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Fraud Prevention

Phishing for Your Dollars

January 10, 2010

Phishing, also call brand spoofing, is a form of Internet fraud in which e-mail messages are used to lure the unsuspecting to web sites that are replicas of sites used by legitimate businesses. These web sites are used to trick users into divulging credit card numbers, bank account information, and passwords that will be used to commit fraud.

Phishing attacks normally are initiated through an e-mail. It will come disguised as a message from your financial institution or a familiar Internet merchant. Even though the message looks legitimate, it may not be.

How can one tell the real thing from the fake? Here are some things to look for:

Warning Sign#1: Soliciting Personal Information by E-Mail

Financial institutions and reputable on-line retailers do not send e-mails asking for personal information. Any e-mail that claims to be from a reputable source but asks for such data is most likely a phishing expedition.

Warning Sign #2: Badly Written E-Mail

Read the message closely. A professional company such as e-Bay or Amazon will not issue any communication containing basic grammatical and spelling errors. A high proportion of phishing e-mails contain such fundamental errors. For example:

Warning Sign #3: Hidden Addresses & Sources

Phishing attacks redirect you somewhere other than where they claim to be going. Check to see if the web site you reach by clicking on the address in the e-mail is the same as the one shown in the e-mail. If it isn’t, leave the site immediately. Look at the name of the web site shown in the e-mail. Reputable on-line businesses ensure that all their customer accessible web sites contain the company’s name in the address. If you don’t see that, you probably haven’t reached the real web site.

Warning Sign #4: Asking for Personal Data

Receiving an e-mail from your financial institution asking you to go to their web site should set the alarm bells ringing. That is not normal business practice for any credit union or bank. Don’t click on the web address in the e-mail. Call your financial institution to confirm if they have sent you a message.

Warning Sign #5: Threatening Legal Sounding Messages

Consider the source. Would you expect your favorite on-line retailer to send a threatening notice? Not likely. If you receive a threatening e-mail, it probably isn’t legitimate. If you think it may be, call the company instead of responding to the e-mail.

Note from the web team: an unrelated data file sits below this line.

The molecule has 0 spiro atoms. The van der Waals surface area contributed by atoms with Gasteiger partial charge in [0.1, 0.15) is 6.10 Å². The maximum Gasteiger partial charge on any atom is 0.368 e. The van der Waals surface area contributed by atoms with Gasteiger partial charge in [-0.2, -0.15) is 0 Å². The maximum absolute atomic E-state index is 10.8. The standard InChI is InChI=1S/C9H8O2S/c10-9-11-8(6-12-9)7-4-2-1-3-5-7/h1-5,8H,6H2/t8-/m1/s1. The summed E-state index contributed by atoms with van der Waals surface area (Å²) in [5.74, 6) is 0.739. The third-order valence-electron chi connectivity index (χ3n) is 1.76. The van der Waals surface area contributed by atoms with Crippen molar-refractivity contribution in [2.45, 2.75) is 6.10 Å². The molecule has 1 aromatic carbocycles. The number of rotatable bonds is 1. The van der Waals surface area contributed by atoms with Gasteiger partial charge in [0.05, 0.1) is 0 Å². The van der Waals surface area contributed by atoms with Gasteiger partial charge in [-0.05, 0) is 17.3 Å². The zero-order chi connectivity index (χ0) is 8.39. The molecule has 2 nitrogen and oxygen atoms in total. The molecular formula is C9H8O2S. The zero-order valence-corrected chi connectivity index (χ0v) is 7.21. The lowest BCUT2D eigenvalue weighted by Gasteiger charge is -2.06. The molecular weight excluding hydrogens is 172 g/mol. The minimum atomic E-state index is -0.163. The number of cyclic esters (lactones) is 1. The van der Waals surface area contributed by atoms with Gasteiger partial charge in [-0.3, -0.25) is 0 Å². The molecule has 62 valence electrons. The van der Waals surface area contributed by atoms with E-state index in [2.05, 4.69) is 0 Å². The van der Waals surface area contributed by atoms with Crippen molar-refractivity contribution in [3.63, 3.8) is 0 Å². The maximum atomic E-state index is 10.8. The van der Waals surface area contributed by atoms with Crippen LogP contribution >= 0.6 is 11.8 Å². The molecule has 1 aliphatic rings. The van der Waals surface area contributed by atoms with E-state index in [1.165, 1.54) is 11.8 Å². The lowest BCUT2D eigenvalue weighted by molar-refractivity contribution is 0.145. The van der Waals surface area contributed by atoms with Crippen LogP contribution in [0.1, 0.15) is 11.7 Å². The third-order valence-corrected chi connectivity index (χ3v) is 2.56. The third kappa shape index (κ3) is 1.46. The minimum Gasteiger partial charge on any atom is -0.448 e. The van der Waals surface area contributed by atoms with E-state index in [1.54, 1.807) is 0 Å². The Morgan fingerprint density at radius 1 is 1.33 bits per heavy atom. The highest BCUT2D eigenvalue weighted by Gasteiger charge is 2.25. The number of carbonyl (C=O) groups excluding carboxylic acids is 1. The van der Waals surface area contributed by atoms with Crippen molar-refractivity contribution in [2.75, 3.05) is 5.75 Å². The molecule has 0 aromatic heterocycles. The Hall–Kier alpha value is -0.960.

Take Action

The simplest way to protect yourself from phishers is to avoid clicking on any unexpected link in an e-mail message. Do not reply to e-mails soliciting personal information. Having safely ignored the suspicious e-mail, report it.

A significant proportion of on-line fraud goes unreported. Some people are too embarrassed to admit they’ve been taken in. Others simply don’t know what to do.

If you do spot something suspicious, go to the company’s real web site – the one that looks like www.companyname.com. Most sites have an option on their home page labeled “Contact Us” or something similar. Use that to report the phishing attempt. If you have gone so far as to provide sensitive personal information before realizing you may be a phishing victim, report the matter to your local police and keep a copy of the police report. You may need that documentation to resolve any fraudulent transactions.

Go on-line to www.recol.ca, the web site for Reporting Economic Crime On-Line. This site is administered by the National White Collar Crime Centre of Canada and is supported by the RCMP and other law enforcement agencies. You can also call, toll-free to PhoneBusters, the Canadian Anti-Fraud Call Center at 1-800-495-8501.

Put Your Knowledge to the Test

Think you’re ready to avoid the phishers trying to separate your from your money? Take the anti-phishing challenge by going to http://survey.mailfrontier.com/survey/Phishing_uk.html

Protect your identity!


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